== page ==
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Thursday, April 14, 2011

AIM submission to Health Canada on Infant Nutrition

A group of mothers on Facebook have formed the Association of Informed Mothers - AIM. This group was initially created to write a submission to Health Canada in response to their draft document "Nutrition for Healty Term Infants: birth to 6 months". This document will replace the current Canadian Guidelines that are in place, and while they have made some excelent changes, some areas of the draft document were very poorly worded, or incorrect. The following is AIM's submission to Health Canada and we would like to invite everyone who agrees with our document to sign your name to the bottom of it as an interested member of the public. If you wish to have your name added to the submission please  go to the facebook note HERE  and comment with your name, city and province. this document will only be open for signatures till 9pm this evening. so please feel free to share it out on your groups etc to spread the word!

A huge thank you to all the moms who poured their heart and soul into this document!


The Association of Informed Mothers (hereafter called AIM) is a stakeholder group of mothers who support and advocate for mothers' rights to make fully informed choices for the health and well-being of both themselves and their families. To do this, mothers need access to information that is in the spirit of full disclosure and is provided free of influence by organizations, third parties, or persons that hold a conflict of interest. It is AIM's belief that Health Canada is responsible to provide information to the citizens of Canada that comply with these points.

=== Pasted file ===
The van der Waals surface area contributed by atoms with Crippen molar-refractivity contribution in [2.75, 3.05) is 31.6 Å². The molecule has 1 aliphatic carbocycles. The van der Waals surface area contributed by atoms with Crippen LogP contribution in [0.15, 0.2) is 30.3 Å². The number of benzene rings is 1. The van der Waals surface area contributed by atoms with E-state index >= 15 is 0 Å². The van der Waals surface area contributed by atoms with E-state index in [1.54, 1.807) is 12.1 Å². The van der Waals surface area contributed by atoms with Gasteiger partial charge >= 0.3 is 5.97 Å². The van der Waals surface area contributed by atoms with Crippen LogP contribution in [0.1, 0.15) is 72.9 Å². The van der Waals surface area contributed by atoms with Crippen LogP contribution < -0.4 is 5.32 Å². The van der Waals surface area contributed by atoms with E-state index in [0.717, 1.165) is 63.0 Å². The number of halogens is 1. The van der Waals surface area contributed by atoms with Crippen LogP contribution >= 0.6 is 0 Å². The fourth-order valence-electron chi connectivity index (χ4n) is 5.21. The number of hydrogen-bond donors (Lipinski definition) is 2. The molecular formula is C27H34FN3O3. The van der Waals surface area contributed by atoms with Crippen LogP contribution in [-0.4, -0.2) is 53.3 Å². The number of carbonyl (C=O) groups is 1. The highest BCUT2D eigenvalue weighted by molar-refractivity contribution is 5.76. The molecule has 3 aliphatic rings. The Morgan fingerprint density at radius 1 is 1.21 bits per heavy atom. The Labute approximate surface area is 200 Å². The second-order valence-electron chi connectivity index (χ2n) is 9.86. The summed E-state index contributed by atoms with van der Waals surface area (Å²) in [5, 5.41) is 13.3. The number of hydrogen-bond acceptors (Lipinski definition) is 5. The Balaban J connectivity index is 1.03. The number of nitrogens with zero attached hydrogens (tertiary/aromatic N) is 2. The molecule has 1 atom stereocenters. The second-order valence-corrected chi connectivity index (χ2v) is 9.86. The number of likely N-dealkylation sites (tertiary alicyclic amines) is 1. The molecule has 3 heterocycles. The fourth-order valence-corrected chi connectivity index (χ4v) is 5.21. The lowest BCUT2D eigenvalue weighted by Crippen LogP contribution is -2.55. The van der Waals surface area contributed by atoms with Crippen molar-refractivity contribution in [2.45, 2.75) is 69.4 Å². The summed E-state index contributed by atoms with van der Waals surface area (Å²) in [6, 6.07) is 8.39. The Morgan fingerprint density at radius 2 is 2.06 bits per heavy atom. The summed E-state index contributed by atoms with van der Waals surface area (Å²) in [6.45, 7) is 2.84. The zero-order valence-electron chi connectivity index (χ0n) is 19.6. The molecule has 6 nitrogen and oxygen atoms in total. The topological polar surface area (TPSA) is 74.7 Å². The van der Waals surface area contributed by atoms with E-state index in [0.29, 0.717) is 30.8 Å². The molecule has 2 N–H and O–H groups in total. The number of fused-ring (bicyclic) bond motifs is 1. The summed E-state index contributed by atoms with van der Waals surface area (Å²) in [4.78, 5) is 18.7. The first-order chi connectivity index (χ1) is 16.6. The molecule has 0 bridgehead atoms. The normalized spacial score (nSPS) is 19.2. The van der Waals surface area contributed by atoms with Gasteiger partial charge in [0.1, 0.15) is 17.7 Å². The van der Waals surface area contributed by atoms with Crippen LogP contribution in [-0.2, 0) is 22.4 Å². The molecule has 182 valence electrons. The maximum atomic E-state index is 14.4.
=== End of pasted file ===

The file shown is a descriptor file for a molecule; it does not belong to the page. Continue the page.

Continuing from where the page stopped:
AIM fully supports INFACT Canada's submission to Health Canada's Committee reviewing the guidelines for "Nutrition for Healthy Term Infants". AIM strongly believes that INFACT Canada's submission is of great value to the Health Canada Committee, as the information it provides is accurate, does not create a conflict of interest and is well researched. (A copy of INFACT Canada's submission is included at the end of this document).

AIM also fully supports UNICEF's submission to the Health Canada Committee. Health Canada has agreed to follow the World Health Organization's (WHO) infant feeding recommendations, and therefore any statement made by Health Canada should be aligned with UNICEF's submission (A copy of UNICEF's submission is included at the end of this document).

The following is a list of AIM's key concerns with Health Canada's draft document "Nutrition for Healthy Term Infants - birth to six months". AIM has specified a list of changes to be made to the document. These changes are required for the draft document, in order to provide the information parents need to make fully informed decisions for their family.

1. The language of the Health Canada draft document needs to be changed to reflect the normalcy of breastfeeding. Statements such as "the benefits of breastfeeding" should be changed to "risks of artificial feeding methods" or "the importance of breastfeeding". Breastfeeding is the biological norm for all human children, referring to its outcome as "benefits" implies it is outside and/or above the norm. For further information of the use of language and its effects on normalizing breastfeeding, please refer to the article "Watch your Language", written by Diane Weissinger, Journal of Human Lactation, Vol. 12, No. 1, 1996.